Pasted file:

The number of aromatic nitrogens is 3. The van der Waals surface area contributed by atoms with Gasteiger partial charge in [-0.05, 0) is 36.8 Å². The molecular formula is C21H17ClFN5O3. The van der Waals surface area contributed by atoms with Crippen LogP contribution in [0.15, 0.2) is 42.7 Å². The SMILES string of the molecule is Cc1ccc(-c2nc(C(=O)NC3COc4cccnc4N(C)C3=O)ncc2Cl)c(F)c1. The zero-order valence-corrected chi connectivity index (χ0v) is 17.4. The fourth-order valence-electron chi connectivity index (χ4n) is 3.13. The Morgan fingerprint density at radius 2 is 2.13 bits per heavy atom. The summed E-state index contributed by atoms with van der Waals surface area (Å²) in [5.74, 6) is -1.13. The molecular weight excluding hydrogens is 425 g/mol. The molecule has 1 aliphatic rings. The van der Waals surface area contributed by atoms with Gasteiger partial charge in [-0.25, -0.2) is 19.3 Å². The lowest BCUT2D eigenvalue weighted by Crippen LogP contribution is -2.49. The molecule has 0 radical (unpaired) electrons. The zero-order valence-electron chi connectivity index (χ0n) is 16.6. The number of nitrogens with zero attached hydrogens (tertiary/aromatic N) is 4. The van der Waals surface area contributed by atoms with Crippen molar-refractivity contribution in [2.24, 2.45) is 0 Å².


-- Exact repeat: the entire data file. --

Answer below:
The number of aromatic nitrogens is 3. The van der Waals surface area contributed by atoms with Gasteiger partial charge in [-0.05, 0) is 36.8 Å². The molecular formula is C21H17ClFN5O3. The van der Waals surface area contributed by atoms with Crippen LogP contribution in [0.15, 0.2) is 42.7 Å². The SMILES string of the molecule is Cc1ccc(-c2nc(C(=O)NC3COc4cccnc4N(C)C3=O)ncc2Cl)c(F)c1. The zero-order valence-corrected chi connectivity index (χ0v) is 17.4. The fourth-order valence-electron chi connectivity index (χ4n) is 3.13. The Morgan fingerprint density at radius 2 is 2.13 bits per heavy atom. The summed E-state index contributed by atoms with van der Waals surface area (Å²) in [5.74, 6) is -1.13. The molecular weight excluding hydrogens is 425 g/mol. The molecule has 1 aliphatic rings. The van der Waals surface area contributed by atoms with Gasteiger partial charge in [-0.25, -0.2) is 19.3 Å². The lowest BCUT2D eigenvalue weighted by Crippen LogP contribution is -2.49. The molecule has 0 radical (unpaired) electrons. The zero-order valence-electron chi connectivity index (χ0n) is 16.6. The number of nitrogens with zero attached hydrogens (tertiary/aromatic N) is 4. The van der Waals surface area contributed by atoms with Crippen molar-refractivity contribution in [2.24, 2.45) is 0 Å².